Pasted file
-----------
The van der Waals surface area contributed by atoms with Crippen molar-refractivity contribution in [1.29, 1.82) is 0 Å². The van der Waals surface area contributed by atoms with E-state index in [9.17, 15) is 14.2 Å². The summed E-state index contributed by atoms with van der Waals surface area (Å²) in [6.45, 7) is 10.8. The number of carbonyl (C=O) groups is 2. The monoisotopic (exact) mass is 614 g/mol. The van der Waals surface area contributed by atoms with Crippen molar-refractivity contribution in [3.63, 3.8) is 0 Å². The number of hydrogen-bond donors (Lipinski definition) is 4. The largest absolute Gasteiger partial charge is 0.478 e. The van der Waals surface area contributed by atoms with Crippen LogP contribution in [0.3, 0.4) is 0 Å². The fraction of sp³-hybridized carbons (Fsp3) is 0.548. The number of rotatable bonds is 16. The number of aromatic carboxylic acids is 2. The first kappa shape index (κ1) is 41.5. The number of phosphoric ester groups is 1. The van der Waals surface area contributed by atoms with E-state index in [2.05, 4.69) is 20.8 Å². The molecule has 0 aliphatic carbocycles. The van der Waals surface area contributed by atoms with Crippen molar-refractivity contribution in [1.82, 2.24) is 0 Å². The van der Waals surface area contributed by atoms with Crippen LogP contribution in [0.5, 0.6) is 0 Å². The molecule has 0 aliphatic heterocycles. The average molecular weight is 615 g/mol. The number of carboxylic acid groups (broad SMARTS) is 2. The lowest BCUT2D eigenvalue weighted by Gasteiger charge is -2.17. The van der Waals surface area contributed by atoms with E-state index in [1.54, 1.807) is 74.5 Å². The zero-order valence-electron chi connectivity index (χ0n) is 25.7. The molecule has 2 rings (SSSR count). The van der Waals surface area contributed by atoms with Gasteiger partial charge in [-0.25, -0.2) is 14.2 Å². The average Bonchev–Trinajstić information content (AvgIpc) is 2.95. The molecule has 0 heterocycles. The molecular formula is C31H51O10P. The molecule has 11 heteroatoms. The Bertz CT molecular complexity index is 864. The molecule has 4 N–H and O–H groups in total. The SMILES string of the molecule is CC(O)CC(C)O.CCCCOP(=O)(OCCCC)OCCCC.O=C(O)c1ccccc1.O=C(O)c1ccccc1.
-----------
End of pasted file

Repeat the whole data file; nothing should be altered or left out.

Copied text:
The van der Waals surface area contributed by atoms with Crippen molar-refractivity contribution in [1.29, 1.82) is 0 Å². The van der Waals surface area contributed by atoms with E-state index in [9.17, 15) is 14.2 Å². The summed E-state index contributed by atoms with van der Waals surface area (Å²) in [6.45, 7) is 10.8. The number of carbonyl (C=O) groups is 2. The monoisotopic (exact) mass is 614 g/mol. The van der Waals surface area contributed by atoms with Crippen molar-refractivity contribution in [3.63, 3.8) is 0 Å². The number of hydrogen-bond donors (Lipinski definition) is 4. The largest absolute Gasteiger partial charge is 0.478 e. The van der Waals surface area contributed by atoms with Crippen LogP contribution in [0.3, 0.4) is 0 Å². The fraction of sp³-hybridized carbons (Fsp3) is 0.548. The number of rotatable bonds is 16. The number of aromatic carboxylic acids is 2. The first kappa shape index (κ1) is 41.5. The number of phosphoric ester groups is 1. The van der Waals surface area contributed by atoms with E-state index in [2.05, 4.69) is 20.8 Å². The molecule has 0 aliphatic carbocycles. The van der Waals surface area contributed by atoms with Crippen molar-refractivity contribution in [1.82, 2.24) is 0 Å². The van der Waals surface area contributed by atoms with Crippen LogP contribution in [0.5, 0.6) is 0 Å². The molecule has 0 aliphatic heterocycles. The average molecular weight is 615 g/mol. The number of carboxylic acid groups (broad SMARTS) is 2. The lowest BCUT2D eigenvalue weighted by Gasteiger charge is -2.17. The van der Waals surface area contributed by atoms with E-state index in [1.54, 1.807) is 74.5 Å². The zero-order valence-electron chi connectivity index (χ0n) is 25.7. The molecule has 2 rings (SSSR count). The van der Waals surface area contributed by atoms with Gasteiger partial charge in [-0.25, -0.2) is 14.2 Å². The average Bonchev–Trinajstić information content (AvgIpc) is 2.95. The molecule has 0 heterocycles. The molecular formula is C31H51O10P. The molecule has 11 heteroatoms. The Bertz CT molecular complexity index is 864. The molecule has 4 N–H and O–H groups in total. The SMILES string of the molecule is CC(O)CC(C)O.CCCCOP(=O)(OCCCC)OCCCC.O=C(O)c1ccccc1.O=C(O)c1ccccc1.